(VERY) Basic Divorce Process in CA
(Very) Basic Overview of Divorce Process in California
So what is a divorce?
What it is: A legal process whereby the marital relationship is formally and legally terminated. California tends to treat marriage as an agreement or contract that either party (or both) has an absolute right to end whenever that party desires to. In order to formally and legally end the marital relationship, at least one party must take action — usually, filing for divorce (or “dissolution of marriage” as it is called in California) at the Superior Court that has jurisdiction over the parties (this is usually the Superior Court closest to where the parties live).
What it is not: A process where good or evil are determined or where one party “wins” and the other “loses” – no family court will ever make a ruling finding that HE was a bad husband or SHE was a cheating wife. Many people believe (or wish) that the divorce process can be used to obtain some form of punishment against the “bad” spouse, or that the party who is determined to be the “good” spouse will end up with more money or property. Whether or rightly or wrongly, this is absolutely not the case. California is a “no fault divorce” sate. What this means is that (unlike a few other states such as New York) a family law court will not consider or even allow a party to spend time on matters such as adultery, neglect of the other spouse, immorality, failure to adhere to religious doctrines or anything in a similar vein. Family courts confine their analysis and rulings solely to factual issues regarding the duration of the marriage, community versus separate property, child custody and support. Absent extraordinary circumstances, a family court will absolutely NOT allow any party to present evidence or testimony that the other party is or was a bad/evil/cheating/lying spouse or person. That is very dissatisfying to some people who very much believe they have been wronged by the other (in a moral sense) and feel the other spouse should be punished or that they should be rewarded in some way for being the good spouse. Be forewarned: If you file for divorce with the goal of having a Judge “rule” that the other party is a bad person who was a bad spouse, you will be disappointed. All California Family Courts are empowered to do is end your marriage – not make moral judgments or pronouncements. This fact is important to digest before you file in order to be free from unrealistic expectations and reduce frustrations with the process.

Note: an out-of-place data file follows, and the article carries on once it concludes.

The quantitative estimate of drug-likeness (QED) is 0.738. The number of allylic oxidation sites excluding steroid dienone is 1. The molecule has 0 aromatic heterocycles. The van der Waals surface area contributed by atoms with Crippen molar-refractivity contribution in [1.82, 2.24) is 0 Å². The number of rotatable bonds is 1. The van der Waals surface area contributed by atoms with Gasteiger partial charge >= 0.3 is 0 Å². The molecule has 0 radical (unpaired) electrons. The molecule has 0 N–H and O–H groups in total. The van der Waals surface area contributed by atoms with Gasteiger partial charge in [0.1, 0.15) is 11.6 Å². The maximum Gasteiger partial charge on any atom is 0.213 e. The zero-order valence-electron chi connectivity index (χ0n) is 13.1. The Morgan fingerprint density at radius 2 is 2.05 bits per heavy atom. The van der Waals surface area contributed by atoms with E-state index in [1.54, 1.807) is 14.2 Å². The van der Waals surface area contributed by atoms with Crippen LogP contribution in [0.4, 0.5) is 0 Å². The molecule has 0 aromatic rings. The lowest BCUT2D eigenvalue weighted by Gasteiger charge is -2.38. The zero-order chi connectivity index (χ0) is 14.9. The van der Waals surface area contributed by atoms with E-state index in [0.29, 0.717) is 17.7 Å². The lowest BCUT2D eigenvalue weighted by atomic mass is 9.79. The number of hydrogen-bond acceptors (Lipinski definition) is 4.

Basic Process & Terminology:
On e party files a petition for dissolution of marriage with the court. This party is called the “Petitioner.” The other party is served with the petition and then has a period of time to file a response. That party is called the “Respondent.” There is no difference in terms of rights or benefits to being either the Petitioner or the Respondent. each party has the same rights in the process and the party who files first does not really have any advantage.
After the petition and response are filed, there is a period of time for “Discovery.” This is a process where each party can “discover” all facts and documents that are relevant to the issues (property, support, custody) and may seek them from the other party as well as third parties (such as banks, employers, etc). After that is completed, the parties will either settle their case (via a written agreement) or litigate the case in front of a Family Court judge who will decide the issues and issue a final judgment. The reality is that most cases settle at some point in the process. Why? Because they should! Once the parties have a clear view of what the issues and facts are, it usually makes sense to come to an agreement on those issues.
Once the parties come to a full agreement, or after the Court has made findings as to all issues, the parties will get a final judgment of divorce and as of that date they are no longer legally married. It is possible to get a “termination of marriage” date earlier than this, but in the usual case the party agreement or end of litigation in front of the Court is when it occurs.